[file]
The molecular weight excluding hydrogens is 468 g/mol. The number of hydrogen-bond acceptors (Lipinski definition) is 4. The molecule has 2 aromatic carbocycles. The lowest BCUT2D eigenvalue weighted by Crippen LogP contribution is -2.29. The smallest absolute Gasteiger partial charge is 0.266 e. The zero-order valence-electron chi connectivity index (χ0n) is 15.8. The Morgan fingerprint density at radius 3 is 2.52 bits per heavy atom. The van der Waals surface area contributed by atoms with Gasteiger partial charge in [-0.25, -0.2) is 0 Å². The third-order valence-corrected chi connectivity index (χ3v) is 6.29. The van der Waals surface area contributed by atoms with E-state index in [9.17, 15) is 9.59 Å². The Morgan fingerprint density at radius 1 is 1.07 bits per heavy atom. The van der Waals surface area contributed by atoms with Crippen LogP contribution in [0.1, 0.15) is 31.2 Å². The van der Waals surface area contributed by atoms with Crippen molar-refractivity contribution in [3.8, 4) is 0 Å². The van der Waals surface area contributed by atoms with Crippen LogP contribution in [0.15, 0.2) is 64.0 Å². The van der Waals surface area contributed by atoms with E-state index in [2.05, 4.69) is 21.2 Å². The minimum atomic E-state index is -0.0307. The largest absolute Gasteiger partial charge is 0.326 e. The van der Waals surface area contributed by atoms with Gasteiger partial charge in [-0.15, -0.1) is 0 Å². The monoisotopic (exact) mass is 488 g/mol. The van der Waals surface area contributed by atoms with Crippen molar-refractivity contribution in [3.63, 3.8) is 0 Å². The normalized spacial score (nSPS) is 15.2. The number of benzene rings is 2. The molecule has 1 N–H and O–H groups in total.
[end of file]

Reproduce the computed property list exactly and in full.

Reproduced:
The molecular weight excluding hydrogens is 468 g/mol. The number of hydrogen-bond acceptors (Lipinski definition) is 4. The molecule has 2 aromatic carbocycles. The lowest BCUT2D eigenvalue weighted by Crippen LogP contribution is -2.29. The smallest absolute Gasteiger partial charge is 0.266 e. The zero-order valence-electron chi connectivity index (χ0n) is 15.8. The Morgan fingerprint density at radius 3 is 2.52 bits per heavy atom. The van der Waals surface area contributed by atoms with Gasteiger partial charge in [-0.25, -0.2) is 0 Å². The third-order valence-corrected chi connectivity index (χ3v) is 6.29. The van der Waals surface area contributed by atoms with E-state index in [9.17, 15) is 9.59 Å². The Morgan fingerprint density at radius 1 is 1.07 bits per heavy atom. The van der Waals surface area contributed by atoms with Crippen LogP contribution in [0.1, 0.15) is 31.2 Å². The van der Waals surface area contributed by atoms with Crippen molar-refractivity contribution in [3.8, 4) is 0 Å². The van der Waals surface area contributed by atoms with Crippen LogP contribution in [0.15, 0.2) is 64.0 Å². The van der Waals surface area contributed by atoms with E-state index in [2.05, 4.69) is 21.2 Å². The minimum atomic E-state index is -0.0307. The largest absolute Gasteiger partial charge is 0.326 e. The van der Waals surface area contributed by atoms with Gasteiger partial charge in [-0.15, -0.1) is 0 Å². The monoisotopic (exact) mass is 488 g/mol. The van der Waals surface area contributed by atoms with Crippen molar-refractivity contribution in [3.63, 3.8) is 0 Å². The normalized spacial score (nSPS) is 15.2. The number of benzene rings is 2. The molecule has 1 N–H and O–H groups in total.